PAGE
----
Emily McGlynn  is an expert on climate, energy, and environmental policy, focusing on land use and land management issues. Currently a PhD student in the University of California Davis’ Agriculture and Resource Economics department, Emily previously served as Deputy Associate Director for Energy and Climate Change in the Obama White House. In this capacity she was a lead author of the U.S. Mid-Century Strategy for Deep Decarbonization. Emily also served as Senior Adviser to the Special Envoy for Climate Change Todd Stern at the U.S. Department of State, leading on high priority international initiatives to reduce greenhouse gas emissions, including bilateral cooperation with China. Emily has supported investment in environmental markets as Director for Strategy and Policy at The Earth Partners, a company identifying private sector solutions to land restoration. As a German Foreign Ministry-supported Transatlantic Fellow at the Technische Universitaet Berlin and Ecologic Institute, Emily developed climate and environmental policy recommendations for the European Commission and other public and private sector stakeholders. She has a background in biology and economics from Bryn Mawr College and Johns Hopkins University

  • Alice ReynoldsAlice Reynolds

    Alice Reynolds is senior advisor to the Governor for climate, the environment and energy in the Office of Governor Edmund G. Brown Jr. She has served as deputy secretary for law enforcement and counsel at the California Environmental Protection Agency since 2011. Reynolds served as a deputy attorney general at the California Department of Justice, Office of the Attorney General from 2002 to 2011 and was an attorney at Sonnenschein Nath and Rosenthal LLP from 1998 to 2001 and at Furth Fahrner and Mason from 1995 to 1998. Reynolds served as a research attorney at the Santa Clara County Superior Court from 1993 to 1995. She earned a Juris Doctor degree from the Santa Clara University School of Law. This position does not require Senate confirmation and the compensation is $172,008. Reynolds is a Democrat.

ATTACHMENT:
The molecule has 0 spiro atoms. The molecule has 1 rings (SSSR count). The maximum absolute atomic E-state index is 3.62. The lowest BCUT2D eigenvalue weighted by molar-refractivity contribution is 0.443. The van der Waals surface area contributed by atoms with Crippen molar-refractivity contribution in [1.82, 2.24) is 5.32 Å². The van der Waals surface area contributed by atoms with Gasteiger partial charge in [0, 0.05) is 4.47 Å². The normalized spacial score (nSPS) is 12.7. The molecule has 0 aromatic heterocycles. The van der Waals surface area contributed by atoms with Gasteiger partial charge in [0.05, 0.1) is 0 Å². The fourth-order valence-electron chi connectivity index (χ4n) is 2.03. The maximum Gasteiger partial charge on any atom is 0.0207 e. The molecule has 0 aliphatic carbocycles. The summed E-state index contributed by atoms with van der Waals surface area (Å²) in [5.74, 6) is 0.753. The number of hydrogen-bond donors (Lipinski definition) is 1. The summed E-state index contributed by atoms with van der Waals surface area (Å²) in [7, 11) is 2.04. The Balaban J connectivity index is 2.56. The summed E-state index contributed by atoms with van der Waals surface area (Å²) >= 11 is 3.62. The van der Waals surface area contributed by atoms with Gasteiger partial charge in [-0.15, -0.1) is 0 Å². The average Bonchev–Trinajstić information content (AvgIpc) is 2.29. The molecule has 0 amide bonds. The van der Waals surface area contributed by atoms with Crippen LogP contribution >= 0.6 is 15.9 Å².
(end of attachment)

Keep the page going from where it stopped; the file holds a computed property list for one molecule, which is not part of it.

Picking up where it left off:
• Amber MahoneAmber Mahone

    Amber Mahone directs E3’s Clean Energy team. She pursues a data-driven approach to informing investment decisions and policy choices, and relishes unpacking meaningful results from complex models and translating them into actionable decision points for E3’s clients. Amber’s work draws on her expertise in policy analysis, energy systems modeling, resource planning, and energy efficiency, managing some of E3’s most high-profile, high-impact projects. These include evaluating the impacts of California’s 50 percent Renewables Portfolio Standard and analyzing long-term greenhouse gas reduction pathways for the heads of California’s energy and environmental agencies and the office of Gov. Jerry Brown. Amber began her career working in development at the International Monetary Fund.

  • Austin BrownAustin Brown